I caught two possible family notes. When Wexford is seized by the Crown in 1536-7 (from its previous absentee English ruler), Bradshaw notes that the three men charged with running the town and surroundings, all “in close contact” with Thomas Cromwell, included one James White of Waterford as justice of the liberty. This James White is presumably my ancestor who was poisoned in London ten years later. The second is a brief account of a treatise written in 1555, extolling the virtues of the St Leger / Cusack approach and urging a continuation of those policies; the author is not known but appears to have been a Palesman living in London, possibly studying at the Inns of Court. The Treatise was never published but survives in the papers of the Cecil family. This is an interesting fit with James White’s son, Nicholas White, who was certainly a law student in London and as far as I can tell was a tutor to Cecil’s son Thomas in the mid-1550s. More research necessary (as ever).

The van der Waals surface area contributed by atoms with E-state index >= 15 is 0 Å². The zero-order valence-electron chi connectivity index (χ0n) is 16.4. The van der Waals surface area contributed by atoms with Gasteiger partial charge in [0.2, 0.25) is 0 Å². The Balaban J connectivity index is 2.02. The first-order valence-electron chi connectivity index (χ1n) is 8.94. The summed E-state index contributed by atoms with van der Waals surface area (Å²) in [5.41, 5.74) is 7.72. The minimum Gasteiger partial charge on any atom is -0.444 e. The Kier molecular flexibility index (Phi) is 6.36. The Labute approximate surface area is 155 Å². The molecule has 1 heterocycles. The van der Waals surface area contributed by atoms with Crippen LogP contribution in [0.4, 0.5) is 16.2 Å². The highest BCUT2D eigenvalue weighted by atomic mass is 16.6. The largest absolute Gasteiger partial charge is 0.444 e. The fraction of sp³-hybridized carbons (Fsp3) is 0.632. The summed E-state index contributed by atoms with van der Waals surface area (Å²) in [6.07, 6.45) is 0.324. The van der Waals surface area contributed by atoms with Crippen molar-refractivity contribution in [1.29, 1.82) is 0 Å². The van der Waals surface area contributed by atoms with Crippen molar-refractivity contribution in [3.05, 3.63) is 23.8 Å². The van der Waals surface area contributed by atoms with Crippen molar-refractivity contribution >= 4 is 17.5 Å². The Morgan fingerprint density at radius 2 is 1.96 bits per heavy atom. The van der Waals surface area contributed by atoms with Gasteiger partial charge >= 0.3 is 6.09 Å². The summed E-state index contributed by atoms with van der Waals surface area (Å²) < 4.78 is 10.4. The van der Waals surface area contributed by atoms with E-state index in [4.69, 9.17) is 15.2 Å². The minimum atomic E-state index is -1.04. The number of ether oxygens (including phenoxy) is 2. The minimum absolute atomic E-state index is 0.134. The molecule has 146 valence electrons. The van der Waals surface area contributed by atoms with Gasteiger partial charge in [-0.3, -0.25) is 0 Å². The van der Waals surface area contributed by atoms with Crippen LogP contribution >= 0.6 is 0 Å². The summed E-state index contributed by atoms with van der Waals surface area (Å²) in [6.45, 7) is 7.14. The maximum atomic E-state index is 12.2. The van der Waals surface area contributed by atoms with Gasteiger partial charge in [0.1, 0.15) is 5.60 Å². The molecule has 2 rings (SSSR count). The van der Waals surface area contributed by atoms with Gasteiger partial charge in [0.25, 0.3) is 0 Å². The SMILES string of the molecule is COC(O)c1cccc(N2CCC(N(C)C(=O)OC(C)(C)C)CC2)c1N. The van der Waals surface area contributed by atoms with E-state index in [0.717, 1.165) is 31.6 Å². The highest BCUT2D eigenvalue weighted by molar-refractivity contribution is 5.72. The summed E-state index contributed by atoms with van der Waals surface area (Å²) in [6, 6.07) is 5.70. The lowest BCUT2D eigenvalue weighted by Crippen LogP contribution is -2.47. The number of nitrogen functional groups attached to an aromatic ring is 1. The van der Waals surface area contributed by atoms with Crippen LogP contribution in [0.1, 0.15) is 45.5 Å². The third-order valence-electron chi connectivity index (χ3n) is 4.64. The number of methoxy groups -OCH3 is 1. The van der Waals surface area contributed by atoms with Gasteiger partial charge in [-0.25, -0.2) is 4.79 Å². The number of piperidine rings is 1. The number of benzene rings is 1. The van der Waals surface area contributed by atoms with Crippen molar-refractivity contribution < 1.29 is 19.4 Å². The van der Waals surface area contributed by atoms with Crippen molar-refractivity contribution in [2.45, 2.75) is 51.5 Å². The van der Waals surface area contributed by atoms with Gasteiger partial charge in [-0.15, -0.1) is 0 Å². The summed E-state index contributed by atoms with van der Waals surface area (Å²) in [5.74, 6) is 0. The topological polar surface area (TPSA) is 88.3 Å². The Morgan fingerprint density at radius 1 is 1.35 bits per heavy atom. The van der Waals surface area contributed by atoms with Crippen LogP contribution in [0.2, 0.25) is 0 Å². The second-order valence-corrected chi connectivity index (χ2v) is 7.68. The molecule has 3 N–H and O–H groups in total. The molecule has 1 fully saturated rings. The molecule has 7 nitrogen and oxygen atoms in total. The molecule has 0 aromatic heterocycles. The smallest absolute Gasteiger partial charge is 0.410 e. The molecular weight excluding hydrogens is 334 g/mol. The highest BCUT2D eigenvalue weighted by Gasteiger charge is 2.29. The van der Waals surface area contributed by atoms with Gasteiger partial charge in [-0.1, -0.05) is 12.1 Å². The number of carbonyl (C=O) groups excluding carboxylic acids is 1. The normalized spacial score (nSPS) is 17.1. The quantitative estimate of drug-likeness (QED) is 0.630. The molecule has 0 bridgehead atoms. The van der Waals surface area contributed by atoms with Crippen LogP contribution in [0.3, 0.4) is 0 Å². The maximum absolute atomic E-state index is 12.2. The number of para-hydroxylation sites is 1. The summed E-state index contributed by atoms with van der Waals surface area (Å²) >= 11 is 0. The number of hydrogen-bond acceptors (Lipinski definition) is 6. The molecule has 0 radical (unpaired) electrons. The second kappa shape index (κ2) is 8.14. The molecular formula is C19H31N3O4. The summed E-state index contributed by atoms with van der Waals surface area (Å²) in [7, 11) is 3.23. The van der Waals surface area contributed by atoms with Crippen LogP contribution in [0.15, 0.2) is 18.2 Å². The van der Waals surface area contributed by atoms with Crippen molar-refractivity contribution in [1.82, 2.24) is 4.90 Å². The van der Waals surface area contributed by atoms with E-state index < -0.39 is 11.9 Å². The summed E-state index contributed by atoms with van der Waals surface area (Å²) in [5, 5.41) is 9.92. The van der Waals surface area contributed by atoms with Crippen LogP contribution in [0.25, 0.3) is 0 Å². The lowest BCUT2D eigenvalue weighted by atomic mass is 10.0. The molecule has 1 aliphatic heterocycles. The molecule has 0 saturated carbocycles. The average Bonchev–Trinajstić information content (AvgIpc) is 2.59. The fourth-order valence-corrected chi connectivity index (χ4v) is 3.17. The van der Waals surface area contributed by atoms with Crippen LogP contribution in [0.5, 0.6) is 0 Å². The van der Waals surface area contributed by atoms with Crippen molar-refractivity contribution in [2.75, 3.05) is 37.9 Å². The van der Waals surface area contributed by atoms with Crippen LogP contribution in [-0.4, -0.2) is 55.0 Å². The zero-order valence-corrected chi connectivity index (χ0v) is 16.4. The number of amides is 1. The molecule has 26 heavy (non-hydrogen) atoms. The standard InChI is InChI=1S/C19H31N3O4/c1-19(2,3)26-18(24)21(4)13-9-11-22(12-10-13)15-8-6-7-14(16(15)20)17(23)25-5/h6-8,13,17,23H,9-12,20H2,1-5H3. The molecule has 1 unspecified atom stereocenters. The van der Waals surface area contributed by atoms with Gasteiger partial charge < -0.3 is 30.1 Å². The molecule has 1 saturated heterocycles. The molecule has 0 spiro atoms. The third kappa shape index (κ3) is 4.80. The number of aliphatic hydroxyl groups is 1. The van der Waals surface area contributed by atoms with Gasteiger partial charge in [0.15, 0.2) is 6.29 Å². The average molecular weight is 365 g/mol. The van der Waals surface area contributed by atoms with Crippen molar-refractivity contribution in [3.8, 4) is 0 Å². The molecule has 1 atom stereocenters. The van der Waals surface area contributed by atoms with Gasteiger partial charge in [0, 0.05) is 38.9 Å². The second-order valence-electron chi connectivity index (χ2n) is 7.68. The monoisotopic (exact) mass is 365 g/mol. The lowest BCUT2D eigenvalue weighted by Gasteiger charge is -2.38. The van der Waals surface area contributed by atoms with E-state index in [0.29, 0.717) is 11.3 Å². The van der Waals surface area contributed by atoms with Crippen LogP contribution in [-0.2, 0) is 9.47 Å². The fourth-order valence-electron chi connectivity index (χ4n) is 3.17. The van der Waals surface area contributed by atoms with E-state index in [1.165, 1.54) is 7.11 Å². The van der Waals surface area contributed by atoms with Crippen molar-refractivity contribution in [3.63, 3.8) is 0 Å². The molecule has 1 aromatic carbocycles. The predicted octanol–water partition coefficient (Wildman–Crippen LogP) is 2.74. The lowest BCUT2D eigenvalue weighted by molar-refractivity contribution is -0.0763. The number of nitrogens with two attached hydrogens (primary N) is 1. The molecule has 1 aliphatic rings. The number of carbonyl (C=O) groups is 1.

Posted in Uncategorised

June Books 6) Clockworks (Locke & Key Vol 4), by Joe Hill

I enjoyed this volume of Joe Hill’s series about a group of teenagers exploring the mysterious Keyhouse in Lovecraft, Massachusetts, more than I had the previous one. In particular, the first of the six issues collected here, a flashback to the revolutionary era from the present day, I found very effective. But it is rather difficult to appreciate the full scope of the story starting more than halfway through, and I’m not sufficiently swept away by it to want to get the earlier volumes to catch up.